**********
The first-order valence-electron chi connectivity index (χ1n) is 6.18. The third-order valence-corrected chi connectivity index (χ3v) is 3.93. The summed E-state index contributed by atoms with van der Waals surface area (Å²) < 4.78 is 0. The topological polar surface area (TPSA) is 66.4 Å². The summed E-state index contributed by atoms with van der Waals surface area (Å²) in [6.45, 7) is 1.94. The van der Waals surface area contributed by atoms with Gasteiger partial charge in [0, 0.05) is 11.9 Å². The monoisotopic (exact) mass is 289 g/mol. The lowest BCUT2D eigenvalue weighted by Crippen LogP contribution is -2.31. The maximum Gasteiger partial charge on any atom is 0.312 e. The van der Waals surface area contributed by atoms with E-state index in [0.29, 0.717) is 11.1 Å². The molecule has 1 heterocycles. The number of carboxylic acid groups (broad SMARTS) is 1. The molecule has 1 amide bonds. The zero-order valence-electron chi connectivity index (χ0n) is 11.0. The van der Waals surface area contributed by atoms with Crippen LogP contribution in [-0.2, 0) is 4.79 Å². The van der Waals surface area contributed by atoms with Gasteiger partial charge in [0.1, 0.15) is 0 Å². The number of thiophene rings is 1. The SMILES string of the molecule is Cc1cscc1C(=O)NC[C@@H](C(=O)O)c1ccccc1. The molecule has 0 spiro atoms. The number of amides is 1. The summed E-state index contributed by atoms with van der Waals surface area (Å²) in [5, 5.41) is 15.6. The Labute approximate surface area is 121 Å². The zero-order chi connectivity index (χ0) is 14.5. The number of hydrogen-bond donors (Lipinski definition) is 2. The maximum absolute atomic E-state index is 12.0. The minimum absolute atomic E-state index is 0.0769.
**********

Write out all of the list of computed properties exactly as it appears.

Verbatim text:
The first-order valence-electron chi connectivity index (χ1n) is 6.18. The third-order valence-corrected chi connectivity index (χ3v) is 3.93. The summed E-state index contributed by atoms with van der Waals surface area (Å²) < 4.78 is 0. The topological polar surface area (TPSA) is 66.4 Å². The summed E-state index contributed by atoms with van der Waals surface area (Å²) in [6.45, 7) is 1.94. The van der Waals surface area contributed by atoms with Gasteiger partial charge in [0, 0.05) is 11.9 Å². The monoisotopic (exact) mass is 289 g/mol. The lowest BCUT2D eigenvalue weighted by Crippen LogP contribution is -2.31. The maximum Gasteiger partial charge on any atom is 0.312 e. The van der Waals surface area contributed by atoms with E-state index in [0.29, 0.717) is 11.1 Å². The molecule has 1 heterocycles. The number of carboxylic acid groups (broad SMARTS) is 1. The molecule has 1 amide bonds. The zero-order valence-electron chi connectivity index (χ0n) is 11.0. The van der Waals surface area contributed by atoms with Crippen LogP contribution in [-0.2, 0) is 4.79 Å². The van der Waals surface area contributed by atoms with Gasteiger partial charge in [0.1, 0.15) is 0 Å². The number of thiophene rings is 1. The SMILES string of the molecule is Cc1cscc1C(=O)NC[C@@H](C(=O)O)c1ccccc1. The molecule has 0 spiro atoms. The number of amides is 1. The summed E-state index contributed by atoms with van der Waals surface area (Å²) in [5, 5.41) is 15.6. The Labute approximate surface area is 121 Å². The zero-order chi connectivity index (χ0) is 14.5. The number of hydrogen-bond donors (Lipinski definition) is 2. The maximum absolute atomic E-state index is 12.0. The minimum absolute atomic E-state index is 0.0769.